For those of you who always longed for a Conan vs. Captain America slugfest, this comic delivers. Who wins? It’s mainly a stalemate, though Conan ends hit BY CUTTING THE GOOD CAPTAIN IN TWAIN:

Yet Cap lives to fight another day, and his arm still functions. The world of comics, you know?

All this has done is necessitate a second showdown, and the two combatants agree to meet alone, where Conan lays out his anti-authority motivations and CA gives his “I feel the good in you, the conflict” rejoinder:

But the cops and the Barbarians show up and make a mess of things before this mutual admiration society can resolve anything. Conan’s number 2 gets gunned down, and the out of time Cimmerian has to go on the run. Cap lets him flee, yelling to Conan that the Avengers are in the phone book, and that’s something that Conan ponders as the story comes to an end(?):

Conan in the Avengers. Commence imagining.

This story is a disappointment, an example of a sequel that should never have been made. The first, with a script by Roy Thomas and art from John Buscema, obviously had bigger names on the marquee, though past success is never a guarantor of the same in the future. What this one most lacks is Thomas’ sense of fun, of when to ramp up the ridiculous and when to pull it back. There’s a remarkable through-the-motions feeling in this second go-around. It might boil down to lack of freshness, though Conan’s transformation to gang-leader would have to be considered by most readers as being too quick.

Also, I remember reading once how upset James Cameron was that characters he had created for Aliens (Hicks and Newt) were casually discarded for Alien³. There’s a taste of that with Danette, who gets the perfunctory Elizabeth Hurley/The Spy Who Shagged Me dismissal. Gone and forgotten. Perhaps Mr. Gillis wasn’t comfortable writing sex scenes for a character who was modeled on Thomas’ wife. Whatever the reasoning, her grounding presence is missed. (I can’t believe I just wrote that about a comic book love interest. Most of the time I want to jettison them out the nearest porthole.)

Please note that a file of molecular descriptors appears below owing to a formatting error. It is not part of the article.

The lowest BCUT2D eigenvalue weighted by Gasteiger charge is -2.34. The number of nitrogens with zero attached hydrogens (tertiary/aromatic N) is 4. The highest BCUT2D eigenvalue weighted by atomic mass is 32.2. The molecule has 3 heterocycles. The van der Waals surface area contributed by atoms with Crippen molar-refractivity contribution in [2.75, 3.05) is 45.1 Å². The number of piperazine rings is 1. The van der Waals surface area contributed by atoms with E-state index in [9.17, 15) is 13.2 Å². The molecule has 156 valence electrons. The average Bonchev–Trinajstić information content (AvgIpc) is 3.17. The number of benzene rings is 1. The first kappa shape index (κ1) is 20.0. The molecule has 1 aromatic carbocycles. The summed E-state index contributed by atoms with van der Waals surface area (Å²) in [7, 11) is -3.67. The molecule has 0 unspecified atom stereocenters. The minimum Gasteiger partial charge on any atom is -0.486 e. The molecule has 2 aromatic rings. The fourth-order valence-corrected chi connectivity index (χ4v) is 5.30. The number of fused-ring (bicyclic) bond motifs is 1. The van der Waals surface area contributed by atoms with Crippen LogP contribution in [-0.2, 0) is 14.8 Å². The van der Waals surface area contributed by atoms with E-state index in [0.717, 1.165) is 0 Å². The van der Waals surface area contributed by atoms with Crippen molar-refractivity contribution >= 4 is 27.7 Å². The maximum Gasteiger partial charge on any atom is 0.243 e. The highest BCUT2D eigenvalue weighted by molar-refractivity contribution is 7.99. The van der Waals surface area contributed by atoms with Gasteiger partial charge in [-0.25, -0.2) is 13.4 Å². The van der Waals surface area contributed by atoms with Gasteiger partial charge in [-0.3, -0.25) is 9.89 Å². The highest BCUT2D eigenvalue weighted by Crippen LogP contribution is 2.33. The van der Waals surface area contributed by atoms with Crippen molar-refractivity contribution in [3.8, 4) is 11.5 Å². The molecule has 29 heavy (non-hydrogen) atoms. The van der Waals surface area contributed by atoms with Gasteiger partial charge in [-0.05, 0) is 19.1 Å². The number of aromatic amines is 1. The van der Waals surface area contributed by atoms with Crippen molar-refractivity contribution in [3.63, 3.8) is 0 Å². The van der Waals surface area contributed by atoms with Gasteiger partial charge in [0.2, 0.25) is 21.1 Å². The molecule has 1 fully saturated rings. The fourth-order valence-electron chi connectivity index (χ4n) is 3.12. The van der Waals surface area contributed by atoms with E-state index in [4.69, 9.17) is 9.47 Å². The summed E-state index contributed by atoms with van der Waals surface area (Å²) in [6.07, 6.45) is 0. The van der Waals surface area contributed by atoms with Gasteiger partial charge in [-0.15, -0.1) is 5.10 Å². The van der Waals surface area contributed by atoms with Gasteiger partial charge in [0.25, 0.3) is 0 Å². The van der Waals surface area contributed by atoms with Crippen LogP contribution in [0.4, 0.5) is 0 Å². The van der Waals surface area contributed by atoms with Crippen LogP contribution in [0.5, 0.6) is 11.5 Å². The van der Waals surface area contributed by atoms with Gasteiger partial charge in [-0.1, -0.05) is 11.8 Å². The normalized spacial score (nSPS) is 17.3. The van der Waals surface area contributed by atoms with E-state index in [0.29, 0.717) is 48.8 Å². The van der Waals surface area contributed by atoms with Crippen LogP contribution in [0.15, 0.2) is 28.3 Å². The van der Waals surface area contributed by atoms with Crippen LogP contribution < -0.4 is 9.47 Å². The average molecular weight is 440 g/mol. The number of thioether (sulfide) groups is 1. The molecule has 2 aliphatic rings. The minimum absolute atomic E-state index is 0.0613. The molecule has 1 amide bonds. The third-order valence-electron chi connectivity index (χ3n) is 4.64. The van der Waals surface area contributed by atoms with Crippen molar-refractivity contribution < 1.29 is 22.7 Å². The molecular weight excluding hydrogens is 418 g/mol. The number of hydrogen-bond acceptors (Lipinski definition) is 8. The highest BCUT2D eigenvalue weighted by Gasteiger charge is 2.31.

We’re left with Conan as (un)common crook, which, if logical, makes for dull storytelling. Conan shaking down local deli owners for protection money is less than compelling. And the Captain America insertion, while welcome and intriguing, is too little, too late. In the end, this is more Descent 2 than The Empire Strikes Back. And I’d like to point out, at no point does he hold a gun.

Ah yes. That cover.

I’ve decided between the cover painting and the Planet of the Apes offering. I’d keep the apes above the mantel, as that’s just too stupendous a conversation piece. I think I’d hang the Conan in a room where, when you turn the light on, it would be the first thing that you see. Conan and his revolver and his terrifying spikey helmet: THAT’LL CLEAR THE SINUSES.

4 Comments leave one →
  1. March 4, 2012 6:05 pm

    Sort of goes to show that 43 issues of What If? is a few too many.

    Thanks for all the scans — Bob Hall looks pretty good here. Certainly no John Buscema, as you mention, but very serviceable. But overall, this looks like an ’80’s Marvel, you know what I mean?


    • March 5, 2012 3:45 pm

      I like the What If? concept, but while there are seemingly infinite story possibilities, there are limited good story possibilities. This one is definitely part of the first, and much larger, category.

      Agreed on Hall. His Conan is a good Conan.

  2. March 28, 2012 1:34 pm

    conan wearing a pimp suit & walking a cheetah is my all time favorite comic panel.